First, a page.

• possible for the subpackages to Require: the Mozilla product they are extending, so they'd also be uninstalled when the Mozilla product goes away
  • more complicated packaging: need to have a separate -common subpackage which contains actual files and one subpackage for each of the Mozilla products, each of which basically contains only a symlink to the -common package

Sorry, running out of time to write more; see you in the meeting in a few minutes and lets figure out which path to take.

From the Sept. 22 meeting:

16:33:43 <spot> so, we'll revisit this issue when kalev works up that draft for us

I have started working on a draft for packaging Mozilla extensions ![1], but it's still very very raw. As discussed in the meeting ![2], it's going to outline best practices for having a single binary package which registers the extension for all supported Mozilla applications.

![1] https://fedoraproject.org/wiki/User:Kalev/MozillaExtensionsDraft [[BR]]
![2] http://meetbot.fedoraproject.org/fedora-meeting/2010-09-22/fedora-meeting.2010-09-22-16.02.log.html

I do have some remarks in here :

  • The mozilla prefix in the naming should take place if and only if the addon works on at least two mozilla applications in the repos ( as we don't care about mozilla applications not in our repos ).

  • Having a single package which enables an addon for several mozilla applications is limiting the user's freedom : IMHO, the user should be able to choose which application he wants to enable the addon for.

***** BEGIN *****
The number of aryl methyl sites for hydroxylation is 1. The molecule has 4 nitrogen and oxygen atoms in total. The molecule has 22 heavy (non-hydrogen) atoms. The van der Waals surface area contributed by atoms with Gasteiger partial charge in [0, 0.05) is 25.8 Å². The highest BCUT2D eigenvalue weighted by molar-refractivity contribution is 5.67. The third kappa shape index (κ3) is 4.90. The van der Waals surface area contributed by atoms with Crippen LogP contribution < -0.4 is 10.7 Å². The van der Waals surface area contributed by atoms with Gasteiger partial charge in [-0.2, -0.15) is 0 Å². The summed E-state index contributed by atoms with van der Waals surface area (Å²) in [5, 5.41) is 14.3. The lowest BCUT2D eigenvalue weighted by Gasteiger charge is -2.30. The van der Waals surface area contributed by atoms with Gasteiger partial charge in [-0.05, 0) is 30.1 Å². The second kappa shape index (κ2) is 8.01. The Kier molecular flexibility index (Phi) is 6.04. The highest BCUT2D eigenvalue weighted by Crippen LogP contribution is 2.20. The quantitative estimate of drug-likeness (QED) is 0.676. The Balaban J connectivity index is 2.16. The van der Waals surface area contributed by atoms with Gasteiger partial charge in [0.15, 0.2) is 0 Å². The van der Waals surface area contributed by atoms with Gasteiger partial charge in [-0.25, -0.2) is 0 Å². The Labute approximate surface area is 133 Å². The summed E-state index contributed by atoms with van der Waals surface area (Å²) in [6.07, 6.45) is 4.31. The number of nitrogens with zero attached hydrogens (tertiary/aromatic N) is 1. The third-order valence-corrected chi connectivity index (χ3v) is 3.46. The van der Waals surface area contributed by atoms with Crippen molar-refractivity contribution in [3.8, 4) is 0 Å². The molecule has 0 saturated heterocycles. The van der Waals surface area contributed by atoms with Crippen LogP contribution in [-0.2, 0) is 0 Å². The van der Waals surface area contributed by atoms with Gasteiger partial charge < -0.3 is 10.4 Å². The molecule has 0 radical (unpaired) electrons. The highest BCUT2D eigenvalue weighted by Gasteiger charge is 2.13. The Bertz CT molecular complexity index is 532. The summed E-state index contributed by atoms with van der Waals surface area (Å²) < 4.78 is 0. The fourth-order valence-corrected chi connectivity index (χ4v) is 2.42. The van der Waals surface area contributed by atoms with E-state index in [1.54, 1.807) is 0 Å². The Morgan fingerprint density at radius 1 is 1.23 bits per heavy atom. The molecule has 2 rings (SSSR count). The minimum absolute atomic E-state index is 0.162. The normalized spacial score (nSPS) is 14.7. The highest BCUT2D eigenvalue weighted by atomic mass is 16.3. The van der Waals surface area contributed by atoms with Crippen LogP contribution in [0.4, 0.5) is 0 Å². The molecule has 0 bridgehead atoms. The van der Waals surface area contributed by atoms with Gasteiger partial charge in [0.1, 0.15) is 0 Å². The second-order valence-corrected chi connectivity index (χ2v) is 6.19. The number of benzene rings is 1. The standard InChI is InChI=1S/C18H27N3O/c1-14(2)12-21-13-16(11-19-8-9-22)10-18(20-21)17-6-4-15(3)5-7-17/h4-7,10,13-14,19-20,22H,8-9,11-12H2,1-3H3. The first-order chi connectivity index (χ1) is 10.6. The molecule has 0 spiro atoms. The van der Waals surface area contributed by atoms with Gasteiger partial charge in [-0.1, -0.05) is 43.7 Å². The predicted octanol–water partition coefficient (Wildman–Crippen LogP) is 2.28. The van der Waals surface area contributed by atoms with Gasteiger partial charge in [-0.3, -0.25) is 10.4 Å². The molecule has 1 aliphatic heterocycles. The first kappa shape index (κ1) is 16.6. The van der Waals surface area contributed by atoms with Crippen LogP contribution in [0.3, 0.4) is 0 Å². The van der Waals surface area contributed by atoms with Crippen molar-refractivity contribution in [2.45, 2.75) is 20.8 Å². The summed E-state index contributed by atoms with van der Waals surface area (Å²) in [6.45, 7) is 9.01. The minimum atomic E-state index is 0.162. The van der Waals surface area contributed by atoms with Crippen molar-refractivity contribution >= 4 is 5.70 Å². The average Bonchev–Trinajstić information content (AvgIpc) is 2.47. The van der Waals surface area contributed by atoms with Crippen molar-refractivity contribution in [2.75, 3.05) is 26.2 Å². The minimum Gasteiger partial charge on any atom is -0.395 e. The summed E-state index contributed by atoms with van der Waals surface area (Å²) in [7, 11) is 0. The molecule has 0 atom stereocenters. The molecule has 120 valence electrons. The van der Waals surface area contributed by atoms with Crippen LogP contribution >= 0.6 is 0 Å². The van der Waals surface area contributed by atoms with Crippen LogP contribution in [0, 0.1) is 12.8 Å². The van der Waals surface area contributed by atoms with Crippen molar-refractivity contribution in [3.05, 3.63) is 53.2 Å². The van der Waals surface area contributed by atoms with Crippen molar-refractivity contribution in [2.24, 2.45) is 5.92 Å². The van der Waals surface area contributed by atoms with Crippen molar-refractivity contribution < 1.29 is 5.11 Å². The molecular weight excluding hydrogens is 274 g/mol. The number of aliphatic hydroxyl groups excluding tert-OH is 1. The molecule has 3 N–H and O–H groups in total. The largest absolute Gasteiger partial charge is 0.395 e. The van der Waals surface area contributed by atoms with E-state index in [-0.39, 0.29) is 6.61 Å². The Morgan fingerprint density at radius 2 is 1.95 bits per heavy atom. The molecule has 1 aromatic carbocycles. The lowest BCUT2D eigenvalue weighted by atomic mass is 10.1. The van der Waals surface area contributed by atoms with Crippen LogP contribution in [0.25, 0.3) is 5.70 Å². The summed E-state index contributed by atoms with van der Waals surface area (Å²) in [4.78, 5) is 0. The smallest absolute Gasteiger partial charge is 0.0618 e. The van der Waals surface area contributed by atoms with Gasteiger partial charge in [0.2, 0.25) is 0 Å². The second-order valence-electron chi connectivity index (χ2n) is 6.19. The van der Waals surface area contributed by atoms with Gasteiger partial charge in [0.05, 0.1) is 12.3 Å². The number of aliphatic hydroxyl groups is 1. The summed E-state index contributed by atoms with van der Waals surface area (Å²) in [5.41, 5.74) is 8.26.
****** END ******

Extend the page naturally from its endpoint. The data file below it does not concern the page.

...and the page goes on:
• The addon should depend on the mozilla application it is working with. If it is working with multiple applications, then a subpackage should be created for each application and depend on it; Having an addon without its application is problematic for two reasons :

  • It uses a symlink/subdirectory which is located in a directory owned by a mozilla application, but this application isn't installed --> why the mozilla application owns the extension directory then ?

  • Intuitively, it doesn't make sense to have an addon installed without any application using it.

  • A new behavior introduced by gecko >= 1.9.2 doesn't allow symlinking the extension directory to another location; instead, an subdirectory must be created and each file symlinked separately. I have this behavior at least with extensions involving binary components.

Replying to [comment:11 hicham]:

I do have some remarks in here :

  • Having a single package which enables an addon for several mozilla applications is limiting the user's freedom : IMHO, the user should be able to choose which application he wants to enable the addon for.